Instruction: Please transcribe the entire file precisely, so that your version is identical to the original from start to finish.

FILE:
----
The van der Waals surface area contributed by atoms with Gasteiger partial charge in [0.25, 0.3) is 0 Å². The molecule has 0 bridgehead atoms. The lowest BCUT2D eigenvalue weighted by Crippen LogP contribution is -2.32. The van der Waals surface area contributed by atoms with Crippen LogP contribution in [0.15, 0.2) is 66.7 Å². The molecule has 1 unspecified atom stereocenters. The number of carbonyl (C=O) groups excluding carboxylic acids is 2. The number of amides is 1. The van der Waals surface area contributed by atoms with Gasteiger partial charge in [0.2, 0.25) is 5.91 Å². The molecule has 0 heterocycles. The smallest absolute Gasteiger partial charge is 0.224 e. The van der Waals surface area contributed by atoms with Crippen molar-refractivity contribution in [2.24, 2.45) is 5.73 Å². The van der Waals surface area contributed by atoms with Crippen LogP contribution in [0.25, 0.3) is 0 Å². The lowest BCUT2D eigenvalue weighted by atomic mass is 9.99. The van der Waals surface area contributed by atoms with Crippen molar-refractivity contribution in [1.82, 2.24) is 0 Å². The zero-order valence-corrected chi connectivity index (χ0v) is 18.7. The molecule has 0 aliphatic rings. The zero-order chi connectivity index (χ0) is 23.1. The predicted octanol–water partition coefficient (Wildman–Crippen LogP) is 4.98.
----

The van der Waals surface area contributed by atoms with Gasteiger partial charge in [0.25, 0.3) is 0 Å². The molecule has 0 bridgehead atoms. The lowest BCUT2D eigenvalue weighted by Crippen LogP contribution is -2.32. The van der Waals surface area contributed by atoms with Crippen LogP contribution in [0.15, 0.2) is 66.7 Å². The molecule has 1 unspecified atom stereocenters. The number of carbonyl (C=O) groups excluding carboxylic acids is 2. The number of amides is 1. The van der Waals surface area contributed by atoms with Gasteiger partial charge in [0.2, 0.25) is 5.91 Å². The molecule has 0 heterocycles. The smallest absolute Gasteiger partial charge is 0.224 e. The van der Waals surface area contributed by atoms with Crippen molar-refractivity contribution in [2.24, 2.45) is 5.73 Å². The van der Waals surface area contributed by atoms with Crippen LogP contribution in [0.25, 0.3) is 0 Å². The lowest BCUT2D eigenvalue weighted by atomic mass is 9.99. The van der Waals surface area contributed by atoms with Crippen molar-refractivity contribution in [1.82, 2.24) is 0 Å². The zero-order valence-corrected chi connectivity index (χ0v) is 18.7. The molecule has 0 aliphatic rings. The zero-order chi connectivity index (χ0) is 23.1. The predicted octanol–water partition coefficient (Wildman–Crippen LogP) is 4.98.